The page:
The new experiments, which used brain imaging, found that people who were hypnotized "saw" colors where there were none. Others lost the ability to make simple decisions. Some people looked at common English words and thought that they were gibberish.

"The idea that perceptions can be manipulated by expectations" is fundamental to the study of cognition, said Michael I. Posner, an emeritus professor of neuroscience at the University of Oregon and expert on attention. "But now we're really getting at the mechanisms...."

One area that it may have illuminated is the processing of sensory data. Information from the eyes, ears and body is carried to primary sensory regions in the brain. From there, it is carried to so-called higher regions where interpretation occurs.

For example, photons bouncing off a flower first reach the eye, where they are turned into a pattern that is sent to the primary visual cortex. There, the rough shape of the flower is recognized. The pattern is next sent to a higher - in terms of function - region, where color is recognized, and then to a higher region, where the flower's identity is encoded along with other knowledge about the particular bloom.

The same processing stream, from lower to higher regions, exists for sounds, touch and other sensory information. Researchers call this direction of flow feedforward. As raw sensory data is carried to a part of the brain that creates a comprehensible, conscious impression, the data is moving from bottom to top.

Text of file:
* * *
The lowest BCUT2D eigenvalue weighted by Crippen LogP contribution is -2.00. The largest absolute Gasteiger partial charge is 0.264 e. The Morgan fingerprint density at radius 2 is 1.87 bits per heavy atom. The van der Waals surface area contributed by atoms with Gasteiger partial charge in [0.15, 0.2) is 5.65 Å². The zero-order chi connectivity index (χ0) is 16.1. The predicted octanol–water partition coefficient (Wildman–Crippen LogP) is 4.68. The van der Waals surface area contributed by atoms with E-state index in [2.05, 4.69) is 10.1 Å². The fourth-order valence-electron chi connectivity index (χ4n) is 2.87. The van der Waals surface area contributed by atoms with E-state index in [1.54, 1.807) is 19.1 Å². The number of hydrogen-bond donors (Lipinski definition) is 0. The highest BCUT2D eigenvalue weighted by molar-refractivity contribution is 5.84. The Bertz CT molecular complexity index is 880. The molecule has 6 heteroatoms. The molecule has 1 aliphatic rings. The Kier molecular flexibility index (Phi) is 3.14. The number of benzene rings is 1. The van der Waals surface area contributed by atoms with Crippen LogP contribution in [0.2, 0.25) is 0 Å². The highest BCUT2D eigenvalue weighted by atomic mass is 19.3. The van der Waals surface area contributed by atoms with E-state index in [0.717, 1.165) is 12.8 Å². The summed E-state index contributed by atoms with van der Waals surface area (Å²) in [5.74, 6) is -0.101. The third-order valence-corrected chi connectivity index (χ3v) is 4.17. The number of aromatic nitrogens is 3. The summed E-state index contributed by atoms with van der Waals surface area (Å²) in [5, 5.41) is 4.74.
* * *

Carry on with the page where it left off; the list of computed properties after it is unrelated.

Bundles of nerve cells dedicated to each sense carry sensory information. The surprise is the amount of traffic the other way, from top to bottom, called feedback. There are 10 times as many nerve fibers carrying information down as there are carrying it up.

These extensive feedback circuits mean that consciousness, what people see, hear, feel and believe, is based on what neuroscientists call "top down processing." What you see is not always what you get, because what you see depends on a framework built by experience that stands ready to interpret the raw information - as a flower or a hammer or a face.

More @ the New York Times

Monday, November 14, 2005

'When sensation becomes perception'